Sunday morning, as the boys chowed down on biscuits at McD’s, Moxy and Lean and I sat at a nearby cafe nursing steaming cups of the only decent coffee we’d had all weekend. When we arrived, I noticed a TV mounted on the wall and some newspapers stacked on a table. As we thoughtfully munched our brunch, although I sat with my back to the TV, more than once I felt compelled to turn and watch CNN’s “Breaking News” report, a myriad of crawlers and brightly-colored icons surrounding a talking head. Then I realized I hadn’t been online or watched TV in a whopping → 36 ← hours and truly felt a bit disconnected. Mox and I discussed how crazy it is to be so wrapped up in all that over-stimulating hoo hah but who among us hasn’t obsessively checked e-mail or totally disengaged, slack-jawed and drooling while watching Rock of Love and downloading porn. (Am I alone here?)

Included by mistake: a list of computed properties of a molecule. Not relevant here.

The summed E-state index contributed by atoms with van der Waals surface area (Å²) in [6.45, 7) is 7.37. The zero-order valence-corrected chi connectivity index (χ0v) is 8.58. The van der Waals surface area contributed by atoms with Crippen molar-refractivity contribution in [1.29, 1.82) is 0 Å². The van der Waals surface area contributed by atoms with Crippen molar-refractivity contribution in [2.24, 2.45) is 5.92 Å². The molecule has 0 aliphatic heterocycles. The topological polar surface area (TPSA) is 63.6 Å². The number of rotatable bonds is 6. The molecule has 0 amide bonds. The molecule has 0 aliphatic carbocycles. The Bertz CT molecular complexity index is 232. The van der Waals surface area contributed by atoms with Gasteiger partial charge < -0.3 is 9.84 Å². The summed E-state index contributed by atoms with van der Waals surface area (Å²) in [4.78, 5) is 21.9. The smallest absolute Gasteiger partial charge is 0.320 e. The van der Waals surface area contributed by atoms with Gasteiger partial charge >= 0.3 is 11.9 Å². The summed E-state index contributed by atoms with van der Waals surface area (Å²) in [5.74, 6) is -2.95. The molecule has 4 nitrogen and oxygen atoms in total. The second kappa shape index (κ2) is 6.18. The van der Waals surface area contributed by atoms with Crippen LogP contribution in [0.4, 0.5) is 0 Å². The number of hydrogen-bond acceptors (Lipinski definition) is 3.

Lean went to a hippy fest in the forests of New York a few years ago where she meditated a lot and focused on centering herself. When she returned she told us she felt assaulted by all the stimuli in our culture. It’s bananas, when you step back and observe the amalgam of shizzle that swirls around us.
Last fall, just for kicks, I stopped watching TV for a few weeks and instead listened to music in the evenings. I enjoyed it but ended up withdrawing a bit too much and became Overly Reflective Girl. It’s strange that part of life in the modern world is finding a balance between these two extremes of information deluge and out-of-touch hermit.